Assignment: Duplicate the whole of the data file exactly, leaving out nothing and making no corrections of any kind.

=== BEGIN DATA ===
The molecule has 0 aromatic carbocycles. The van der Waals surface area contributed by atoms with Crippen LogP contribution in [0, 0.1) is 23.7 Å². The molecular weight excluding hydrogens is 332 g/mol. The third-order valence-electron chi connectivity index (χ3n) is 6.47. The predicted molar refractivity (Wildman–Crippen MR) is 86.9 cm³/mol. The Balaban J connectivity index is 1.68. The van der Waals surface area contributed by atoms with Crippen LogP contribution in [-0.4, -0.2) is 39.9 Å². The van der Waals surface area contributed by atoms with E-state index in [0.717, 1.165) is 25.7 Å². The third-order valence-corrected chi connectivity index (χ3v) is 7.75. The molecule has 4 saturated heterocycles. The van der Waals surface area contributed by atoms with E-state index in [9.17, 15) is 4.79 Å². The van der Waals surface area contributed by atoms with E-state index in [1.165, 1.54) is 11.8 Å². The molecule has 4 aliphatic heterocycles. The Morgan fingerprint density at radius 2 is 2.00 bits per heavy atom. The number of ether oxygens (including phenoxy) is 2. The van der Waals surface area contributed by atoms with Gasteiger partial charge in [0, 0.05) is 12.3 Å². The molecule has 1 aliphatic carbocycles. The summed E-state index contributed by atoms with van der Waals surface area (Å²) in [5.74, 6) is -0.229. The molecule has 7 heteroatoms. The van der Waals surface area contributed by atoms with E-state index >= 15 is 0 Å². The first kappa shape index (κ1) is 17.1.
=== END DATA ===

The molecule has 0 aromatic carbocycles. The van der Waals surface area contributed by atoms with Crippen LogP contribution in [0, 0.1) is 23.7 Å². The molecular weight excluding hydrogens is 332 g/mol. The third-order valence-electron chi connectivity index (χ3n) is 6.47. The predicted molar refractivity (Wildman–Crippen MR) is 86.9 cm³/mol. The Balaban J connectivity index is 1.68. The van der Waals surface area contributed by atoms with Crippen LogP contribution in [-0.4, -0.2) is 39.9 Å². The van der Waals surface area contributed by atoms with E-state index in [0.717, 1.165) is 25.7 Å². The third-order valence-corrected chi connectivity index (χ3v) is 7.75. The molecule has 4 saturated heterocycles. The van der Waals surface area contributed by atoms with E-state index in [9.17, 15) is 4.79 Å². The van der Waals surface area contributed by atoms with E-state index in [1.165, 1.54) is 11.8 Å². The molecule has 4 aliphatic heterocycles. The Morgan fingerprint density at radius 2 is 2.00 bits per heavy atom. The number of ether oxygens (including phenoxy) is 2. The van der Waals surface area contributed by atoms with Gasteiger partial charge in [0, 0.05) is 12.3 Å². The molecule has 1 aliphatic carbocycles. The summed E-state index contributed by atoms with van der Waals surface area (Å²) in [5.74, 6) is -0.229. The molecule has 7 heteroatoms. The van der Waals surface area contributed by atoms with E-state index >= 15 is 0 Å². The first kappa shape index (κ1) is 17.1.